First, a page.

“If there was no such thing as language, would we all be saying the same thing?” — Kelly FitzPatrick Silva (Kitchen Philosopher)
After the controversy that emerged from the conversation on race between Lou Giglio, the CEO of Chick-Fil-A, and the rapper Lecrae where Giglio tried to rebrand the concept of “white privilege” as “white blessings”, I decided to share this message on language from my 2013 graduation speech.
What is the language of justice?
Our biggest challenge throughout history has been listening to and through difference. Wars have been fought over words. Perhaps all conflict is over words. As we start to engage in these conversations that are needed to heal this planet, we need to understand that we will mess up. We will sound stupid. We will offend. Even the most “woke” among us will put our foot in it. I’m probably doing it every day because I’m talking.
But with grace, we can fail and argue progressively. We can talk ourselves into a higher way of being and relating.
But in order to get there some of us will have to choose to face these conversations in wonder. Maybe not all of us. Because the fact is some of us are just too tired and not everyone listens to reason. But, for those of us who feel that we have the capacity to engage in these conversations that may very well get messy, here are some statements for your toolbox should someone say something that challenges you.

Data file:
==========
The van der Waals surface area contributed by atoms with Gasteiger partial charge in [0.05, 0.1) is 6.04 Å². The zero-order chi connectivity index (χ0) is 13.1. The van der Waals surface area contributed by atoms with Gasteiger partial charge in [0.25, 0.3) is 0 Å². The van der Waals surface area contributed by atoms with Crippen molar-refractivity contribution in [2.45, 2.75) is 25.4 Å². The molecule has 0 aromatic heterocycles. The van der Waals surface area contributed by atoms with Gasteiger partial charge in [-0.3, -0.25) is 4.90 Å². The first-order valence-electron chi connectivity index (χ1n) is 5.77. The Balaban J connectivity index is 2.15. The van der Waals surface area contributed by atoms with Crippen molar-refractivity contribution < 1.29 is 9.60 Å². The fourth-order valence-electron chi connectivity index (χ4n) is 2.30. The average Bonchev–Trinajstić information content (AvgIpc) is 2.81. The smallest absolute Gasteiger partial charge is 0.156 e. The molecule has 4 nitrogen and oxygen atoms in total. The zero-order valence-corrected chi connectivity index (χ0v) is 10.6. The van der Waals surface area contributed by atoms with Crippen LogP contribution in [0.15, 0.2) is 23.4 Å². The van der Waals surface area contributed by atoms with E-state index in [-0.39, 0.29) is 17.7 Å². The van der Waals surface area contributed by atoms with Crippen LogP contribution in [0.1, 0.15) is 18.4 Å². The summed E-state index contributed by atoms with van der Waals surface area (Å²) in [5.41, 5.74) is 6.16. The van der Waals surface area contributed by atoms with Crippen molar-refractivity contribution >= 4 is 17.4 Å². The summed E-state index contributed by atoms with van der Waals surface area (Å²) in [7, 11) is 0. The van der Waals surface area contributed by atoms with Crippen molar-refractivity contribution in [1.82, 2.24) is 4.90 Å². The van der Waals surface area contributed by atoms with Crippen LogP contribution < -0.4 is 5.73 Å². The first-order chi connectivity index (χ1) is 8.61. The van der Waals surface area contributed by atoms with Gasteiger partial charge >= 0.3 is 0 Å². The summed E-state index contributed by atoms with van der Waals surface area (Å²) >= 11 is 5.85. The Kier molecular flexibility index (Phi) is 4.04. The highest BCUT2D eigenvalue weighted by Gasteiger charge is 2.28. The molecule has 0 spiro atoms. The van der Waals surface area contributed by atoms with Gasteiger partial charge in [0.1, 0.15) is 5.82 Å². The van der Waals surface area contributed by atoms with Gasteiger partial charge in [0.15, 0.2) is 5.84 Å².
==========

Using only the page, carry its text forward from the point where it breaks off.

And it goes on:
1. What did you mean when you said _______?
2. Because if I were to say what you said, I would mean ________.
3. If that is not what you meant, are you willing to help me understand how you use the word, _________?
I go deeper into this in this message I gave at my seminary graduation.
Of course, this is only meant to be used when you are in a conversation with someone with whom you can reasonably assume that they are trying to connect with you. If the person is just trying to cause you harm, leave if possible and connect with people who can help you return to enforce, mental, or spiritual health. I hope this serves you. Go out there and make some good mistakes.
If you’re ready to get started, visit https://www.livingroomconversations.org/race-and-ethnicity-conversation-series/